2. Challenges and Opportunities for Parents and Policymakers in the 21st Century

Probably the most important conclusion drawn by this essay is that the proposed approach has enormous potential in the field of applied science and family and parenting policies. In this regard, it is worth highlighting several of the challenges and opportunities for professionals and policymakers that can be derived from this work. Firstly, the flexibility and openness to context of the epigenetic model opens the doors to multiple preventive and/or therapeutic interventions in the social, educational and health fields. A complex understanding of parenting influences on developmental processes will enable more finely tuned interventions, based on the identification of general development laws. This is especially important when it comes to preventing the cycle of intergenerational transmission of poor parenting and early adversity, as Lomanowska et al. (2017) point out. This approach will also enable the design of customised parenting interventions based on each individual’s unique epigenetic process.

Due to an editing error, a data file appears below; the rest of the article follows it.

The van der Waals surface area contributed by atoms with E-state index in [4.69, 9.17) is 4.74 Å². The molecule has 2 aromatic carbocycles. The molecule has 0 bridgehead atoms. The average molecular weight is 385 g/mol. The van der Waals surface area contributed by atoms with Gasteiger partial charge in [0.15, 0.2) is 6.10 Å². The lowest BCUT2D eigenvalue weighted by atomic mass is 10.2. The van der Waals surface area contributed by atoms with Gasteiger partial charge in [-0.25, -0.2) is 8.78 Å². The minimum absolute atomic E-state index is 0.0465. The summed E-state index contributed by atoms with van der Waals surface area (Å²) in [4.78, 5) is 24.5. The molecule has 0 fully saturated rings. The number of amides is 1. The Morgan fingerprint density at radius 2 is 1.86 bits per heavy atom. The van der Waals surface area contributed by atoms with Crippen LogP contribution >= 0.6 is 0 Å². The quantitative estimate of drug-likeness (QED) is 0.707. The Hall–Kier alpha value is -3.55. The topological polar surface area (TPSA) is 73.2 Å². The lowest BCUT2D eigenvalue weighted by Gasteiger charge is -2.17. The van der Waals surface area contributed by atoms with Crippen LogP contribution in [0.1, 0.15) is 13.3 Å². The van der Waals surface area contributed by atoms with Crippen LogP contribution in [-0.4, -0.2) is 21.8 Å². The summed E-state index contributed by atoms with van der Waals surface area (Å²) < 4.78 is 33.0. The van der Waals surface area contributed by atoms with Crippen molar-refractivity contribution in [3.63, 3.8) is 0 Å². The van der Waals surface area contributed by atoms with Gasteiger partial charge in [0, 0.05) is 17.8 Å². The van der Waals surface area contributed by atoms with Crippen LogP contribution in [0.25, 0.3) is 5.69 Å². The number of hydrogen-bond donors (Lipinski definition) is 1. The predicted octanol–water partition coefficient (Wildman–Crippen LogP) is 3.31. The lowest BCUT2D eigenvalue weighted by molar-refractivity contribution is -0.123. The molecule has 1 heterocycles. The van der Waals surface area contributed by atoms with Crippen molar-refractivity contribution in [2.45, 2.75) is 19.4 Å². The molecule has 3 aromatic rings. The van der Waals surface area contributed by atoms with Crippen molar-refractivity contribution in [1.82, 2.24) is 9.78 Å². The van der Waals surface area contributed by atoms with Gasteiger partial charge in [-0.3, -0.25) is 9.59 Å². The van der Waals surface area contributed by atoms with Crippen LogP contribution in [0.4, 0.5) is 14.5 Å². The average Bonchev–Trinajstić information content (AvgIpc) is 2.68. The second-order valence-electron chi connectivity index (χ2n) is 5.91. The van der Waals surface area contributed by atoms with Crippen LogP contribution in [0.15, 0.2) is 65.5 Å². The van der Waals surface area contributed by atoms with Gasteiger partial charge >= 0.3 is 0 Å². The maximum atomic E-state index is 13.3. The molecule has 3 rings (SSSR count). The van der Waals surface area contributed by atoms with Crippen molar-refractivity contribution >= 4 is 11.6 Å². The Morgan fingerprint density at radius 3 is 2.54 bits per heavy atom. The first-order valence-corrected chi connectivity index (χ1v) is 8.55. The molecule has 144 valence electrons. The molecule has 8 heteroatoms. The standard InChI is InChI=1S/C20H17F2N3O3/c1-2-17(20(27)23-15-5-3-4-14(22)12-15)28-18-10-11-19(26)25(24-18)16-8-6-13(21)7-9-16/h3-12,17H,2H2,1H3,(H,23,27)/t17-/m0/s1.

Secondly, the analysis of the literature provided in this essay highlights the importance of paying attention to findings linked to the neurohormonal background of parenting. This is a relevant topic, since the science of parenting is making progress in building a biological profile of good and bad parenting consisting of biomarkers such as methylation indicators and hormonal correlates. This profile may prove very useful for screening the quality of family interactions in large family samples. Screening should be accompanied by an exhaustive assessment of the quality of family contexts, which would provide empirical support for the design of family policies adapted to the needs and deficiencies of different communities. As much as quality of family context assessment is essential to properly weight contextual influences, in no case can this approach be understood as a biological determinism.